Seeking Justice for Indigenous Peoples: Carla Fredericks
Cultural Survival is excited to announce our newest board member, Carla Fredericks (Mandan, Hidatsa, and Arikara Nations). Fredericks is the director of the American Indian Law Clinic at the University of Colorado Law School and the director of First Peoples Worldwide, a program with the University of Colorado Leeds School of Business. She is a graduate of the University of Colorado and Columbia Law School.
At the age of seven, Fredericks’ family moved from an affluent suburb of Washington, D.C. to the Pine Ridge Reservation in northwestern North Dakota. “That was a huge wake up call and culture shock,” she recalls. “We went to the rez school. We lived in a two bedroom HUD track housing house. From then, I understood my Indianness and my obligations to my own people. In college, I took every Native American class that they had. I went to law school wanting to do work in repatriation because that’s when the Native American Graves Protection and Repatriation Act was passed. I ended up getting pulled into public interest litigation.”
Today, Fredericks serves as counsel for the Native American law firm Fredericks, Peebles and Morgan LLP. She is chair of the Board of Trustees for the Mashantucket Pequot (Western) Endowment Trust, and is a founding board member of Unreserved, the Native American Fashion and Art Alliance. Reflecting on her everyday work, she says, “The great thing about running the American Indian Law Clinic at the University of Colorado School and then also directing First Peoples Worldwide is we get to mobilize students as part of their educational experience alongside communities to try to effect social change for Indigenous Peoples and protection of their rights.”
Carla Fredericks (center) with former Cultural Survival Executive Director Suzanne Benally (Santa Clara Tewa/ Navajo) and UN Special Rapporteur on the Rights of Indigenous Peoples Victoria Tauli-Corpuz (Igorot).
The movement that was created in opposition to the Keystone Pipeline, which came to be known as Standing Rock, was a key moment for Indigenous rights. “We’re still experiencing that moment; it’s not over. Indigenous people are articulating their rights in a very different way than in the past. This resurgence of Indigenous self-determination and self-expression is happening in real time right now. There has to be a decolonization process because the whole system that Indigenous people must engage with to have their rights protected is a system constructed against their best interests. State parties and outside entities must respect Indigenous rights, but they also need to look within to see how their institutions and organizations were built to disrespect Indigenous rights and there needs to be a dismantling of those processes,” Fredericks says, adding, “I’m really encouraged by Indigenous youth and activists who are open to reconstructing institutions in a way that’s very different from my generation, where we just accepted the institutional realities. They’re much more willing to turn things over and pull them apart. It is very necessary.”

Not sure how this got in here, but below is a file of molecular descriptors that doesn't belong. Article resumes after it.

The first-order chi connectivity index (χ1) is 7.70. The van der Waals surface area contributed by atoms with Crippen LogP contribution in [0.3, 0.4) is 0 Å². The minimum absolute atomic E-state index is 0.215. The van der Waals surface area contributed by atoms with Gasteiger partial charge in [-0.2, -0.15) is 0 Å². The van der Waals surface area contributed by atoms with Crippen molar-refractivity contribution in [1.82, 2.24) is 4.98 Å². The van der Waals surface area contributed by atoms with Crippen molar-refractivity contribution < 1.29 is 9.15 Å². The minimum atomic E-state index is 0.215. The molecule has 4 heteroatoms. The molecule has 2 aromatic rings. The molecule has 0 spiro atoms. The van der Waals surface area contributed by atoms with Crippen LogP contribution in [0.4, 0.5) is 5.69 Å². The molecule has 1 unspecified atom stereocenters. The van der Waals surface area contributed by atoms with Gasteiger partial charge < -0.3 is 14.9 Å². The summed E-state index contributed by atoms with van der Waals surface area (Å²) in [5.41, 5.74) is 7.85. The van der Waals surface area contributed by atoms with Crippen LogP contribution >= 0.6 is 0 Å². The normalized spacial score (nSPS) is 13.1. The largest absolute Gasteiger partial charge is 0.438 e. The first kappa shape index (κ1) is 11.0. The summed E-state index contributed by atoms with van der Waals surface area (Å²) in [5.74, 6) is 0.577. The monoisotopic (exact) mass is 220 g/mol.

The American Indian Law Clinic is one of the oldest law clinics in the country. In addition to the clinic’s deep engagement with Standing Rock, Fredericks says the institution has worked with several Tribes on problems of human trafficking related to fossil fuel development on their reservations. It is also assisting activists in Hawai’i in the Mauna Kea case (where Indigenous protectors are protesting the construction of the Thirty Meter Telescope on a sacred mountain), and the Gwich’in Peoples regarding drilling in the Arctic National Wildlife Refuge. “To be entrusted with that work and to have engaged students in that work has been incredibly humbling and meaningful to us all,” she says.
First Peoples Worldwide focuses on Indigenous Peoples’ interaction with business interests, to prevent harm and to mobilize Indigenous communities to develop their economies, gain access to capital, and to develop their resources in a self-determined way. “We are deeply in conversation with communities about how to engage with companies, and we provide toolkits to communities and companies on obtaining Free, Prior and Informed Consent (FPIC). Our new endeavor is to model a private equity fund specific to Tribal renewable energy development. We are creating a vehicle for social impact investors to provide capital to Tribal projects to develop renewable energy resources in a sustainable way,” she explains.
Through the Clinic, Fredericks has partnered extensively with Cultural Survival over the years on human rights reporting to the United Nations. On her newest role as a board member, she says, “I’m excited to join the board because I have a very deep respect for the organization after working with you all for many years. I want to find ways to support the organization to be as strong as it can be, finding potential for meaningful collaboration and philanthropy, and to have Cultural Survival really emerge as the leader in this space.”
All photos courtesy of Carla Fredericks.
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